Spurred on, 1.86 million Koreans assert, 'Dokdo belongs to us!'Dokdo islet has been the subject of a heated debate between Japan and Korea, each side arguing for its sovereignty over the island. As a result of a fisheries agreement in 1999, the area surrounding the island is now a jointly controlled fishing zone with Japan.
A Korean married couple has gathered about 1.86 million signatures in support for keeping the island Korea's.
Yoon Sang-hyun, 71, while planting a rapeseed flower bed in Gumi-si, South Gyeongsang province, incidentally stumbled upon an idea that started it all. As he was shaping the flower bed into the shape of the Korean peninsula, including Dokdo, he began a conversation with his wife about the island.
At the end of the day, he and his wife decided that they should promote the matter and raise greater public awareness about the island. While he started to write letters to governmental organizations and various schools, his son-in- law, Oh Yoon-gil, 47, and daughter, Yoon Mi-kyung, 43, went out into the street to obtain signatures.
Soon, they attached a speaker to their small truck and plastered it with placards as well. While touring major cities like Seoul, Busan, Daegu and Gwangju, they visited government offices and tried to get more signatures. In June, Oh Yoon-gil, who had operated a small electronics shop, closed it down and decided to dedicate his time to this "new business."
"I thought that the Dokdo problem was a very serious one and that is why I decided to temporarily quit my work," Mr. Oh said.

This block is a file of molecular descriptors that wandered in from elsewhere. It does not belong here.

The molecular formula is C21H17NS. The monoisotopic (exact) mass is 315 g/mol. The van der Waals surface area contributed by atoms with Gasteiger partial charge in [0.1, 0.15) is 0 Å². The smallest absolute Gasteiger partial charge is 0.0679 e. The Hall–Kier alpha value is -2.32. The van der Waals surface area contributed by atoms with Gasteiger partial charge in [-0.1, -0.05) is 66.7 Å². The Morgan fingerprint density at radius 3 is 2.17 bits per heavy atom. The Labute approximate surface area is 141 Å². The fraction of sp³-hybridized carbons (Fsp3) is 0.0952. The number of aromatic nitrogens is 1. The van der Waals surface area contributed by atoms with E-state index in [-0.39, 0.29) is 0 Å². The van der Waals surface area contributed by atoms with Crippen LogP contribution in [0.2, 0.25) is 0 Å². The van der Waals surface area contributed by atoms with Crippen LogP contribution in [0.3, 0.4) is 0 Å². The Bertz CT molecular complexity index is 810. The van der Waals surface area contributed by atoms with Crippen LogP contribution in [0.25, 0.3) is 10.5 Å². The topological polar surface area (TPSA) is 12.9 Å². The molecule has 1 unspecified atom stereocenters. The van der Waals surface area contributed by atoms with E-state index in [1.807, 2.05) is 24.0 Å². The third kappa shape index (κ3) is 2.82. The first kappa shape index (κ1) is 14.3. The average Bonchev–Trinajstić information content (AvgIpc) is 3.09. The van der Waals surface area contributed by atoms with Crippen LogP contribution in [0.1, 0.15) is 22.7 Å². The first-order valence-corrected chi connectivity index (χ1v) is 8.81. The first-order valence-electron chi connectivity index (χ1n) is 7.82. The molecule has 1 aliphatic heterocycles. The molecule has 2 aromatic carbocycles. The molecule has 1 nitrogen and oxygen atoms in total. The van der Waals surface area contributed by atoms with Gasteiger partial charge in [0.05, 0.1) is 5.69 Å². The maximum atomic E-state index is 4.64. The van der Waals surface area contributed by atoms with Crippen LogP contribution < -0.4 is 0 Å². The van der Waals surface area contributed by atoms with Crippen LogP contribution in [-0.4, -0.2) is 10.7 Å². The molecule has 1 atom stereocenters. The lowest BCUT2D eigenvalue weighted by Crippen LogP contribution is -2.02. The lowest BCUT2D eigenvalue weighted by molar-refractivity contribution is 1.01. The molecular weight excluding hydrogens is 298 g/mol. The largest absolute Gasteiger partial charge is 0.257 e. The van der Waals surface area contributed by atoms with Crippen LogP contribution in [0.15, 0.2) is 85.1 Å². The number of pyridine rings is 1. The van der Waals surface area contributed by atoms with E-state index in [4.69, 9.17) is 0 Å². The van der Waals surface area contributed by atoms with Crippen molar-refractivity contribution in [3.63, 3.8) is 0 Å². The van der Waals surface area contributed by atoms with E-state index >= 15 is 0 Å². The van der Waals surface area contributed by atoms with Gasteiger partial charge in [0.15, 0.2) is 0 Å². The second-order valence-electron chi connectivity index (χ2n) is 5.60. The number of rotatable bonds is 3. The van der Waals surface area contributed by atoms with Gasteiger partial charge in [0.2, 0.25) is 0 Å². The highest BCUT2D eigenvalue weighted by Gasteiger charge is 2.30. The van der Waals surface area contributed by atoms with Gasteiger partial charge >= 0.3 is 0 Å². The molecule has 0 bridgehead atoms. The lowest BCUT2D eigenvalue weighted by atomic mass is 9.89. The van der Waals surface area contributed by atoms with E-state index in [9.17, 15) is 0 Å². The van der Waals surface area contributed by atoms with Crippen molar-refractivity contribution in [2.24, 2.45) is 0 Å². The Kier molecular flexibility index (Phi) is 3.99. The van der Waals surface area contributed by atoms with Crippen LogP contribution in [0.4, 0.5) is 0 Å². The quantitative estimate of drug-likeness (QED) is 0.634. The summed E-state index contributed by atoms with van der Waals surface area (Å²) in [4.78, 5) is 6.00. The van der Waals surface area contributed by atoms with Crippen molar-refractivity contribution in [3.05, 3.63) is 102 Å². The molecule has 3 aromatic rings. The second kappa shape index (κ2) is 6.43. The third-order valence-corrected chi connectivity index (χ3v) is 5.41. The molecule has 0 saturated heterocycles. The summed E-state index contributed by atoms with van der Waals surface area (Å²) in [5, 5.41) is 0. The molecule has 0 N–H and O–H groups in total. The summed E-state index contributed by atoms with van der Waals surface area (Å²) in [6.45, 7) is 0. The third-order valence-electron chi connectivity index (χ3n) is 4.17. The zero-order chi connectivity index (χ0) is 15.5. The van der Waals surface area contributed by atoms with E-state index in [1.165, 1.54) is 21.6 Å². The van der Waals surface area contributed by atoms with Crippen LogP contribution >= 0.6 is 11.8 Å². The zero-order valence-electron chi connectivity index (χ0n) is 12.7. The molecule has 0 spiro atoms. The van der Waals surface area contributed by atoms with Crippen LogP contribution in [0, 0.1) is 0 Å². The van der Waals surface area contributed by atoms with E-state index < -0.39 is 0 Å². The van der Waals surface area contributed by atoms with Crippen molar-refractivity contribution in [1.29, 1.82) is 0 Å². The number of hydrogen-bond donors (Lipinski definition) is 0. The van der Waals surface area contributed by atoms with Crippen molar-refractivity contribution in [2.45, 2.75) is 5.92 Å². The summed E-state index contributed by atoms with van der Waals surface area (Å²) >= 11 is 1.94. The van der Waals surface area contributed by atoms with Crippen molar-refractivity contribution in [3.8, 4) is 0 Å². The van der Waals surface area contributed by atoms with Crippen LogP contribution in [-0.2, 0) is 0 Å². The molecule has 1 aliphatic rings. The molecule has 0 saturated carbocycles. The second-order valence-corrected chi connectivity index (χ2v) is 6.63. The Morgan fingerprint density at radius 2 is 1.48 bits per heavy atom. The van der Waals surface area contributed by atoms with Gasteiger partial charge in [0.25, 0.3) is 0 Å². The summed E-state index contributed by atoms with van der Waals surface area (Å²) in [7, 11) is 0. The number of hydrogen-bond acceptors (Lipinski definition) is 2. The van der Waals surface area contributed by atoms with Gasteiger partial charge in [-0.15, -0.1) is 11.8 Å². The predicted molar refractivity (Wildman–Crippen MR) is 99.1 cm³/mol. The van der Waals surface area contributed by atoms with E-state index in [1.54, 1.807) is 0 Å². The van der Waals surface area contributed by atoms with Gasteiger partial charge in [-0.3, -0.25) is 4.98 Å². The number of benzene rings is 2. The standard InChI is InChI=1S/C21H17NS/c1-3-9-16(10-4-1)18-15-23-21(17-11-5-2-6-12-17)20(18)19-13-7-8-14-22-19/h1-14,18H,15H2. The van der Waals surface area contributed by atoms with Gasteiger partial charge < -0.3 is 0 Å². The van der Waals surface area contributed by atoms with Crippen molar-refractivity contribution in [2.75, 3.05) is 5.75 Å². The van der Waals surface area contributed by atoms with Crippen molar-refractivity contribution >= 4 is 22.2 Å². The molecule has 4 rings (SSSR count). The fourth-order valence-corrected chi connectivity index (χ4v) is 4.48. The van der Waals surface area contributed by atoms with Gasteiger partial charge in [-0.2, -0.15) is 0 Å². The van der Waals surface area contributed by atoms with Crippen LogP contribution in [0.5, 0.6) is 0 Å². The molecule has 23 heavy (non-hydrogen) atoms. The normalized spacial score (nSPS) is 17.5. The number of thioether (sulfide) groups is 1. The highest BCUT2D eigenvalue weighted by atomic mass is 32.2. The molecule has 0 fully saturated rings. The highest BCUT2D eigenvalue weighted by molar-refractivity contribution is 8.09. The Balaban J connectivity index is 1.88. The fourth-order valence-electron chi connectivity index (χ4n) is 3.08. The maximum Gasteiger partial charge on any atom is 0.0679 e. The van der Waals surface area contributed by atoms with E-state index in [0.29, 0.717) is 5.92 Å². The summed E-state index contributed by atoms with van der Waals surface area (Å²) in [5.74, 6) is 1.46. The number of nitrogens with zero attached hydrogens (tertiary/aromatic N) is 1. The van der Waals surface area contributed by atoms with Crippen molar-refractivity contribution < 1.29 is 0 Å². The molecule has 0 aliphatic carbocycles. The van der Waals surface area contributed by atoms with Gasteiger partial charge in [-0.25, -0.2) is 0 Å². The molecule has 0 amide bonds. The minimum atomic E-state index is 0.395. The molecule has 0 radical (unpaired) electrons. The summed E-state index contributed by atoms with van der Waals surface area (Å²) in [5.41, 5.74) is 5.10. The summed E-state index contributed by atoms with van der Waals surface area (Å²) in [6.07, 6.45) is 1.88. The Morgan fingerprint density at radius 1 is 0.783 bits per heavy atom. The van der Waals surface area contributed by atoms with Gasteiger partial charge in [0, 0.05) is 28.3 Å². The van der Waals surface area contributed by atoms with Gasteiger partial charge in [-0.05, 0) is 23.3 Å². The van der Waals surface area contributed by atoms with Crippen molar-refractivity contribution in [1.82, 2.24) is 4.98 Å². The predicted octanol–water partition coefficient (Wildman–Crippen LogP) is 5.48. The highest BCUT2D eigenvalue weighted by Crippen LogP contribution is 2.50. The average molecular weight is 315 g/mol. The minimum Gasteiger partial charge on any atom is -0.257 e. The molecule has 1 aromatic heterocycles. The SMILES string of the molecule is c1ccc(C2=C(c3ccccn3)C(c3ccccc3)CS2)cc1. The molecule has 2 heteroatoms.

The group's work did not stop there. In January, they went to the city of Shimonoseki in Japan, which has occupied center stage in the Dokdo dispute, to get even more signatures from Koreans there. Although they considered their efforts a worthwhile cause, continuing their work created some obstacles. Mr. Oh had to sell a house that he had bought 14 years ago in order to cover the expenses incurred during their tour.
Along the way, some criticized the group as foolish and accused them of being a group of opportunists who just wanted to capitalize on the issue. Nevertheless, the 1.86 million people who have given their signatures seem to stand behind this group and their patriotic endeavor.
"If I think about the countless number of people that have given their lives to protect this country, my sacrifices are next to nothing," said Mr. Yoon.
His father-in-law, who participated in the Korean War, said that he views the work as the last battle for an old soldier. The collected signatures will be given to a museum devoted to Dokdo, while supporters can show their support at the group's Web site (http://www.o-dokdo.com), which was recently created by a benefactor.
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